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October 24, 2014

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Favorite short stories:

"The Nine Billion Names of God"
"The Star"


Favorite non-typical Clarke

_Tales_From_The_White_Hart_


Favorite tropes:

Seldon crisis
"Violence is the last refuge of the incompetent"

Wouldn't both of those tropes be Asimov's Foundation trilogy rather than Clarke?

I am covered in shame.

If that's the worst mistake you've made this week, you are having an exceptionally good week! ;-)

I am still surprised by how vividly I remember so many Arthur Clarke stories -- including the two Joel mentions as well as the Osmotic Bomb from the White Hart stories, and Rendezvous with Rama, which was one of the first stories that helped me understand how big the galaxy is, in both spatial and temporal terms.

I am covered in shame.

But props for the Hari Seldon shout out.

(The acceptable face of Marxism ?)

Rendezvous with Rama, what a wonderful reminiscence. Thanks for mentioning it. I tend toward Foundation and the Future History Stories, LeGuin and even Andre Norton because I love the concept of familiars. Clarkes works often come as an afterthought, but I love the reminder. And, even more than Seldon, Lazarus Long is an incredibly quotable character.

Yes, Heinlein's characters get quoted quite often.

This had me googling some stuff about 2001 that may be of interest

http://www.newyorker.com/culture/goings-on/clarke-kubrick-and-ligeti-a-tale

According to this, Martin Balsam was originally the voice of HAL.

I was struck by the Ridley Scott film, Prometheus, and how much the synthetic David sounded like HAL. This is an interesting take on HAL's orientation

Sadly, Kevin Drum at Mother Jones, has been diagnosed with multiple myeloma:

http://www.motherjones.com/kevin-drum/2014/10/friday-cancer-blogging-24-october-2014

Hari Seldon ... The acceptable face of Marxism ?

Marx was good at diagnosing the ills of capitalism visible to him; he was truly awful at prediction on all time scales.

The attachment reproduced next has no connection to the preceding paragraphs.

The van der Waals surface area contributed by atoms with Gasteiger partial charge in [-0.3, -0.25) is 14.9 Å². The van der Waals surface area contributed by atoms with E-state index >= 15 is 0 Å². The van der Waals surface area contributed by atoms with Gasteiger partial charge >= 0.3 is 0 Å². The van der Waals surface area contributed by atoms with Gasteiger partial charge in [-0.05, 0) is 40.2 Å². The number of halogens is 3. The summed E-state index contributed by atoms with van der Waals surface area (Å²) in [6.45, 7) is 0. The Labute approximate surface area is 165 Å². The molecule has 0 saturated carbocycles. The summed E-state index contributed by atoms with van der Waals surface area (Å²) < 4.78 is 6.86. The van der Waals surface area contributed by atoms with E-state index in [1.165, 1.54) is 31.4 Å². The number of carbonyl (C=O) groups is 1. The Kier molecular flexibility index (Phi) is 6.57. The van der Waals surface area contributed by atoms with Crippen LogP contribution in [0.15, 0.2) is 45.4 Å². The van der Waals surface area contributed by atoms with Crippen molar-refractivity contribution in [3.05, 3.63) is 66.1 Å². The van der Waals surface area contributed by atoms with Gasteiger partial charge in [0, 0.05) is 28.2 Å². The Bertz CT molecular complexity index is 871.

Are there any Marxists any more, any where in the world, who truly believe that history has laws like physics, and that dialectic takes a predictable course? I suspect not. Such a belief would be hard to hold, in the face of the complete failure of theory to predict outcomes. (When will the similar failure of US supply-side economic predictions [hello, Kansas!] similarly discourage it's quasi-religious adherents?)

Seldon's "laws" of psychohistory seem to me like Star Trek's warp drive: necessary to the plot, and unlikely ever to exist.


Back to Clarke: I mostly read his stuff back in the earliest sixties, a decade before Kubrick made 2001 out of "The Sentinel", and before the first _Rama_ was published. _A_Fall_Of_Moondust_, _Prelude_To_Space_, _The_Sands_of_Mars_, _Islands_In_The_Sky_, _Childhood's_End_. (I was buying cheap paperbacks off the drugstore rack with money from my paper route, and we were on our way to the moon, but hadn't gotten there yet.)

Other favorite SF from those days : Clifford Simak's stuff, Wyndham's Triffids, Sturgeon's _More_Than_Human_.

Asimov's and Heinlein's characters are quotable. But for good stories it is hard to beat James Schmitz. Demon Breed and the other Hub stories are hard to top.

Much love for the Scmitz reference

joel hanes,

in your question: I do, in fact, believe that Seldon's laws are possible. Human beings react, statistically taken, in preditable ways to external stimuli. The problem is to find out all these laws and to measure reliably the initial state.

Classical economics, which was the ground that Marxism built on, is a failure because it is a too simple model. Men are not rational, and even when they are rational in a wider sense, they are not economically rational.

Non-classical economics, whose most vocal proponent is Paul Krugman, have done a lot to account for human irrationality.

I think that, like weather and turbulence, the course of large-scale human interaction will prove to be impossible to predict even with very good information about initial conditions.

And the "external stimuli" are another problem. What kind of science could have made the detailed prediction that in late 2013 a child exposed to blood from a hammerhead bat would become infected with Ebola? And yet large consequences have flowed from that incident.

Obligatory relevant SF :
"A Sound Of Thunder", Ray Bradbury
http://www.lasalle.edu/~didio/courses/hon462/hon462_assets/sound_of_thunder.htm


joel,

I am familiar with the problems of chaotic systems. It is beyond doubt that any model of human society would have chaotic properties. Yet, chaotic systems are not unpredictable. They have typically a number of attractors that have large probabilities. Even if we cannot predict what an individual human does, it is well wihin bounds of possibility to estimate a rate of infections of African children from new strains of Ebola and to introduce this into a larger model.

In fact, this behaviour of chaotic systems was even known to Isaac Asimov whose speculation on psychohistory envisioned exactly a model like that. This is not surprising: Asimov was a competent physicist.